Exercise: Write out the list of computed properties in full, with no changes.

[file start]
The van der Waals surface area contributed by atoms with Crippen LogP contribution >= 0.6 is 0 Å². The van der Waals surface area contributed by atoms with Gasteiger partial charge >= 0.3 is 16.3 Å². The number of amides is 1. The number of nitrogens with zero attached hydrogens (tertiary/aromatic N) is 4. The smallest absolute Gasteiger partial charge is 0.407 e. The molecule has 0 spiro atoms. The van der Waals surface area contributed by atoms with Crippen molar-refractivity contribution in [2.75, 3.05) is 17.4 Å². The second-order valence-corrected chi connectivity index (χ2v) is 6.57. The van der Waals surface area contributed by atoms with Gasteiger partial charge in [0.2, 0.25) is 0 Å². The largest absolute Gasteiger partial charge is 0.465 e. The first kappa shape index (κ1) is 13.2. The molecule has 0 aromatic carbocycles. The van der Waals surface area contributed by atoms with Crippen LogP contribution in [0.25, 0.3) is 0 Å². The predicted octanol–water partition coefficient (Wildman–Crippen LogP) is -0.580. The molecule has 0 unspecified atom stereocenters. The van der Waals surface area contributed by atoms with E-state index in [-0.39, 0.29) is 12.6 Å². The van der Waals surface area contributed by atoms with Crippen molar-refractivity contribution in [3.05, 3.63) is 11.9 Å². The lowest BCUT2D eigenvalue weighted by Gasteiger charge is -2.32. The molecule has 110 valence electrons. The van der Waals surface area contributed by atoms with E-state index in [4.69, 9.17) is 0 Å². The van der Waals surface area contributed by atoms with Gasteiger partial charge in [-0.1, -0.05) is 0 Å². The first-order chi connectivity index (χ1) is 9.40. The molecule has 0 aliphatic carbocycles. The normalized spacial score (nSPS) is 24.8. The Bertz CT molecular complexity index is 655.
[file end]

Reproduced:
The van der Waals surface area contributed by atoms with Crippen LogP contribution >= 0.6 is 0 Å². The van der Waals surface area contributed by atoms with Gasteiger partial charge >= 0.3 is 16.3 Å². The number of amides is 1. The number of nitrogens with zero attached hydrogens (tertiary/aromatic N) is 4. The smallest absolute Gasteiger partial charge is 0.407 e. The molecule has 0 spiro atoms. The van der Waals surface area contributed by atoms with Crippen molar-refractivity contribution in [2.75, 3.05) is 17.4 Å². The second-order valence-corrected chi connectivity index (χ2v) is 6.57. The van der Waals surface area contributed by atoms with Gasteiger partial charge in [0.2, 0.25) is 0 Å². The largest absolute Gasteiger partial charge is 0.465 e. The first kappa shape index (κ1) is 13.2. The molecule has 0 aromatic carbocycles. The van der Waals surface area contributed by atoms with Crippen LogP contribution in [0.25, 0.3) is 0 Å². The predicted octanol–water partition coefficient (Wildman–Crippen LogP) is -0.580. The molecule has 0 unspecified atom stereocenters. The van der Waals surface area contributed by atoms with E-state index in [-0.39, 0.29) is 12.6 Å². The van der Waals surface area contributed by atoms with Crippen molar-refractivity contribution in [3.05, 3.63) is 11.9 Å². The lowest BCUT2D eigenvalue weighted by Gasteiger charge is -2.32. The molecule has 110 valence electrons. The van der Waals surface area contributed by atoms with E-state index in [4.69, 9.17) is 0 Å². The van der Waals surface area contributed by atoms with Gasteiger partial charge in [-0.1, -0.05) is 0 Å². The first-order chi connectivity index (χ1) is 9.40. The molecule has 0 aliphatic carbocycles. The normalized spacial score (nSPS) is 24.8. The Bertz CT molecular complexity index is 655.